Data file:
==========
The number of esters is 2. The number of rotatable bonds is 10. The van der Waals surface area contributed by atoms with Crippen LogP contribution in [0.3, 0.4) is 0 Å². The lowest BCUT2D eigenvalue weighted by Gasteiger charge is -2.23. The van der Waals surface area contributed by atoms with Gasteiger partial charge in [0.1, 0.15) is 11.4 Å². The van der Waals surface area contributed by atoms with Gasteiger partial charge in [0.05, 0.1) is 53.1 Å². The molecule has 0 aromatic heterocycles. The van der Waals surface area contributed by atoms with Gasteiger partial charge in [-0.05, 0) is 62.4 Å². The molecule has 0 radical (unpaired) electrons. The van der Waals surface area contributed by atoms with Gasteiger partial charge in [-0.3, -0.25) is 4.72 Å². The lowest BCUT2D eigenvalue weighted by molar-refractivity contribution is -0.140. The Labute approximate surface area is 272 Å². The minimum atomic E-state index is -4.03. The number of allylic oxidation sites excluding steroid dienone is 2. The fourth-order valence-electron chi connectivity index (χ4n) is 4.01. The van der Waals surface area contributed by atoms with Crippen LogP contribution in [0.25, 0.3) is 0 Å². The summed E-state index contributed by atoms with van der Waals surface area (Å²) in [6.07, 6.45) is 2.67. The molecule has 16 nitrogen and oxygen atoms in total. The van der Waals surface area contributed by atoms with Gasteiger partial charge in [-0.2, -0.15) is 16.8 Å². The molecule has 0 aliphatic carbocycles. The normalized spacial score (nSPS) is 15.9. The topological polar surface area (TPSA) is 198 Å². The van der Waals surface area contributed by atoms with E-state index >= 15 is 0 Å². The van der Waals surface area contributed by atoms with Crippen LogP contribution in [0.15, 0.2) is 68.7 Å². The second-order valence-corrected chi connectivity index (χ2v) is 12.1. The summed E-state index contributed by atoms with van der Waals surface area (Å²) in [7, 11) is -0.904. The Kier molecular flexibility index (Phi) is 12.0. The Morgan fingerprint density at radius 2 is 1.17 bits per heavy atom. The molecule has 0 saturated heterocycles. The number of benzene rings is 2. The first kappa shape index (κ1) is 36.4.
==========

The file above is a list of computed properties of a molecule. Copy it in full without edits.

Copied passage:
The number of esters is 2. The number of rotatable bonds is 10. The van der Waals surface area contributed by atoms with Crippen LogP contribution in [0.3, 0.4) is 0 Å². The lowest BCUT2D eigenvalue weighted by Gasteiger charge is -2.23. The van der Waals surface area contributed by atoms with Gasteiger partial charge in [0.1, 0.15) is 11.4 Å². The van der Waals surface area contributed by atoms with Gasteiger partial charge in [0.05, 0.1) is 53.1 Å². The molecule has 0 aromatic heterocycles. The van der Waals surface area contributed by atoms with Gasteiger partial charge in [-0.05, 0) is 62.4 Å². The molecule has 0 radical (unpaired) electrons. The van der Waals surface area contributed by atoms with Gasteiger partial charge in [-0.3, -0.25) is 4.72 Å². The lowest BCUT2D eigenvalue weighted by molar-refractivity contribution is -0.140. The Labute approximate surface area is 272 Å². The minimum atomic E-state index is -4.03. The number of allylic oxidation sites excluding steroid dienone is 2. The fourth-order valence-electron chi connectivity index (χ4n) is 4.01. The van der Waals surface area contributed by atoms with Crippen LogP contribution in [0.25, 0.3) is 0 Å². The summed E-state index contributed by atoms with van der Waals surface area (Å²) in [6.07, 6.45) is 2.67. The molecule has 16 nitrogen and oxygen atoms in total. The van der Waals surface area contributed by atoms with Gasteiger partial charge in [-0.2, -0.15) is 16.8 Å². The molecule has 0 aliphatic carbocycles. The normalized spacial score (nSPS) is 15.9. The topological polar surface area (TPSA) is 198 Å². The van der Waals surface area contributed by atoms with E-state index >= 15 is 0 Å². The van der Waals surface area contributed by atoms with Crippen LogP contribution in [0.15, 0.2) is 68.7 Å². The second-order valence-corrected chi connectivity index (χ2v) is 12.1. The summed E-state index contributed by atoms with van der Waals surface area (Å²) in [7, 11) is -0.904. The Kier molecular flexibility index (Phi) is 12.0. The Morgan fingerprint density at radius 2 is 1.17 bits per heavy atom. The molecule has 0 saturated heterocycles. The number of benzene rings is 2. The first kappa shape index (κ1) is 36.4.